Updated assembliesincorporating new data filling in existing gaps and increasing overall accuracywill be released to the public on a regular basis. The human genome data can be viewed on the Web with NCBIs human genome Map Viewer or downloaded in bulk via FTP.
NCBIs assembly process starts with the entire complement of human
genomic sequence in GenBank, both draft and finished. Assembling and
ordering the individual sequence units is a critical phase of the Human
Genome Project. It involves many different steps including screening
for vector and other sequence contamination before merging the
input data into ordered segments of DNA referred to as contigs. This
first build presents more than 6000 contigs, representing roughly
2.8 billion base pairs. Nearly 700 contigs are longer than 1 MB. Over
75 percent of the bases in the contigs are in unbroken segments of greater
than 30Kb the size of a typical human gene.
NCBI is also engaged in the essential process of annotating, or labeling the biologically important areas of the human genomic sequence. Human gene annotation falls into two major tasks: the correct placement of known human genes into their proper genomic context; and the prediction of new previously unknown genes from the genomic sequence.
For the first task, the mRNAs from the NCBI RefSeq collection are placed on the genome primarily by alignment with compensation for various problems in both the genomic and mRNA sequences and reconciliation of close paralogs and pseudogenes. In this first release on the NCBI Web site 8800 of the 10500 RefSeq mRNAs were placed on the genome.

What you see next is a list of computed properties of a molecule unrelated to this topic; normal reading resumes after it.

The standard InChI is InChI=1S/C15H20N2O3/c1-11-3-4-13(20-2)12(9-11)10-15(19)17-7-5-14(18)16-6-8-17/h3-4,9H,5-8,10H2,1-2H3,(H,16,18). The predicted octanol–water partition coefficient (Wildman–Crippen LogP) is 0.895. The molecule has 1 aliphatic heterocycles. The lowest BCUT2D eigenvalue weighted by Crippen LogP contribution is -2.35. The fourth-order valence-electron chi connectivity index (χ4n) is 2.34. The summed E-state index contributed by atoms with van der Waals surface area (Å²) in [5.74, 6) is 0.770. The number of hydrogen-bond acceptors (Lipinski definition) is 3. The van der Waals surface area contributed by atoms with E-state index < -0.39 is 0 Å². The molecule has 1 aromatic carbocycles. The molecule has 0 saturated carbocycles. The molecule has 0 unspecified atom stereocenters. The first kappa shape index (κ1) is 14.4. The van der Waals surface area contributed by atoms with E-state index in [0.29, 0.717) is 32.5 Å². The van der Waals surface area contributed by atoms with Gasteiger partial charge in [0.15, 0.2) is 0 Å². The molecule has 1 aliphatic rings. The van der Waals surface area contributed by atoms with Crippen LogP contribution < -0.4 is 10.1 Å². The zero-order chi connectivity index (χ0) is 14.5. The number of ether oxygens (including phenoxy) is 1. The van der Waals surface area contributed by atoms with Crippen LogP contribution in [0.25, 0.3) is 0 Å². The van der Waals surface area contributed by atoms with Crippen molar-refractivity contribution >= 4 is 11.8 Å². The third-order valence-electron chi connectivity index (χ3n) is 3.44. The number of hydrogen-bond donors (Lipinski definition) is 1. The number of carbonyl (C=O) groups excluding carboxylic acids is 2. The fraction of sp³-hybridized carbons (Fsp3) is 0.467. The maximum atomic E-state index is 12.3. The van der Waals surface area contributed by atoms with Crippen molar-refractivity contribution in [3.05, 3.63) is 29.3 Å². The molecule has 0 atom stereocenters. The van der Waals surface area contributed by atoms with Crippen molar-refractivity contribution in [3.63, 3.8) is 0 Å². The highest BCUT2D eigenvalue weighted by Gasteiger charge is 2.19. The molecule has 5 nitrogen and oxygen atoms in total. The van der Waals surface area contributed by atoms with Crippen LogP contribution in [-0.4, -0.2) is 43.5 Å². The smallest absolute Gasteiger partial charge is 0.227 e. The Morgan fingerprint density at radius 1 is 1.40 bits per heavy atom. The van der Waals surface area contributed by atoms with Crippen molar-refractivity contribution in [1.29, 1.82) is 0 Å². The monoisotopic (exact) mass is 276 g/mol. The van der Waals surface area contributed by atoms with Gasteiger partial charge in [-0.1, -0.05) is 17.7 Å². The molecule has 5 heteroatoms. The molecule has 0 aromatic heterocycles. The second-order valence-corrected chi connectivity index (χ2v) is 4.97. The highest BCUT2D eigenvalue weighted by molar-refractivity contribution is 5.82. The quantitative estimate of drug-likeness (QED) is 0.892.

For the second task, multiple lines of evidence including EST alignments splice junctions protein similarities and other methods are combined to predict new genes. The predicted mRNAs and proteins will be subject to change with improved data and better algorithms. Nonetheless, NCBI will do its best to keep the same accession numbers with the same predicted genes from build to build. A new release containing both known gene placements and predicted gene models was in process as this article went to press.
biological features are also being annotated on the genomic sequence.
This first release includes more than 1.3 million SNPs and 111851
NCBIs human genome Map Viewer may be used to view the contigs used to assemble the sequence by selecting Contig map. SNP data may be viewed on the SNP map. The Map Viewer may be used to further explore the human genome data by viewing up to 7 parallel maps selected from a pallet of nineteen including 6 sequence maps 5 cytogenetic maps 2 genetic maps and 6 radiation hybrid maps.
The data is also available for downloading from the genomes/ H_sapiens directory of the NCBI FTP site.
FTP site includes the contigs produced by the NCBI assembly RefSeq
and model mRNA sequences annotated on the genome, and information used
by the Map Viewer to generate and display the palette of nineteen maps
mentioned above. DW,